Even so, the History Department has no lack of empathy for the struggle ninth graders have with the book. Mr. Cruz said, “There’s not necessarily the on-ramp to doing that much nonfiction reading at that high a level. This is just the price of doing business.”

Indeed, whether because of a lack of on-ramp or the textbook’s college reading level, Latin ninth graders often find “Frameworks of World History” to be much like the emails referenced in Grammarly’s now famous opening advertisement line: “wordy and hard to read.”

Freshman Sebastian Lee-Yee said, “I think [Morillo] uses an excessive amount of unnecessary vocabulary.”

This expansive vernacular is used throughout the book—whether describing Late-Agrarian Era England as a “monarchical oligarchy masquerading in the clothing of democratic mechanisms” or reincarnation as a “cosmic hierarchy of meat,” ninth graders often find Morillo’s diction and not-quite-comedic yet not-quite-monotonous tone perplexing, to say the least.

Freshman Morgan Sirek said, “The History Department says that Morillo is the best textbook that they could find, and I trust them on that, but I think that the way that he presents information is wordy and hard to understand, and it makes the reading less fun.”

Yet, the issues with the text go beyond its wordiness and high Lexile, as many students find that, as freshman Marc Abrahams put it, “Especially when it comes to more sensitive topics, [it] can word things really poorly.”

Freshman Lyla Granich said, “I think that Latin trying to adapt their history textbooks especially—and all the humanities classes—to more diverse viewpoints is very important, but at the same time, unless there’s actual systemic change occurring in all of these history classes, then just changing the textbook won’t really do anything.”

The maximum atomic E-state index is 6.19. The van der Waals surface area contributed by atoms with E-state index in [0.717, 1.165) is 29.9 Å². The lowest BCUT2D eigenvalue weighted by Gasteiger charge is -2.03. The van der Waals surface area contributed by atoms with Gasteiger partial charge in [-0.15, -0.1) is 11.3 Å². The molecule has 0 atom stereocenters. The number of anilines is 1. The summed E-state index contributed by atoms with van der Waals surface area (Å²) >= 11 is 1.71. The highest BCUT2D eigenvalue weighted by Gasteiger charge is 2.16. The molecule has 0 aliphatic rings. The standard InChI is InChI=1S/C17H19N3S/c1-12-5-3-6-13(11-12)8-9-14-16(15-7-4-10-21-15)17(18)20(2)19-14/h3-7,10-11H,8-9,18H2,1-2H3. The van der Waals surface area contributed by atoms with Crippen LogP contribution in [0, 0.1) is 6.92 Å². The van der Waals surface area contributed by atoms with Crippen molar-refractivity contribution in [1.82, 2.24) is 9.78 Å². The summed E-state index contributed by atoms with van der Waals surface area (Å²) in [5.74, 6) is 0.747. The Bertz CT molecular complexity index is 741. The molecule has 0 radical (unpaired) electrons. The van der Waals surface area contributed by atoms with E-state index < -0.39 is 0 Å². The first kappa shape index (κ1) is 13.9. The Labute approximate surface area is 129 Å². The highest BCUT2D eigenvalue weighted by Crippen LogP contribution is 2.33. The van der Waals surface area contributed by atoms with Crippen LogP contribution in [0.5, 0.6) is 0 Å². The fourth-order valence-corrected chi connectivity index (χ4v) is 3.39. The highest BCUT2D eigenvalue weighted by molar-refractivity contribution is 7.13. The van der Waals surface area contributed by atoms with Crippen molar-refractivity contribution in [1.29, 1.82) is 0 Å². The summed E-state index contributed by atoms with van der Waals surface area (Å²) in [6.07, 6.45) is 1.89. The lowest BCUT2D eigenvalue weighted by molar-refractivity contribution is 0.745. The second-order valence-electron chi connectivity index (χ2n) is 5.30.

Certainly, as Latin continues to adjust its curriculum to represent as many genres, identities, and viewpoints as possible, the way Morillo fits into the framework of Latin’s history curriculum will evolve as well. Morillo’s adoption as a textbook hopefully can be a precursor of and accompaniment to this systemic change.

Although it may seem as though the book has garnered no fans, many freshmen indeed appreciate Morillo’s high level and unique content presentation. Freshman Gillian Herman said, “I think the book does a really good job of giving examples of the topics we’re talking about but not going too in-depth when we’re only talking about one place.”

Even the renowned wordiness and density of the text are appreciated by some. As freshman Miles Stagman said, “I’ve expanded my vocabulary massively.” Although ninth graders’ nightly readings have a steep difficulty curve, they also have a high reward in terms of thematic comprehension and reading level improvement.

Although the book may face its fair share of criticism, few things bring Latin quite so close together as “Frameworks of World History.” Whether it be the sophomores’ locker-bay shrine to the book or the freshmen who found the website of Stephen Morillo’s band and subsequently shared it with much of our grade, I can confidently say that Morillo is a near-permanent part of Latin’s cultural screen. Come June, I must admit I will be disappointed to not carry the text, in all its 1,000-page full-color glory, in my backpack each day.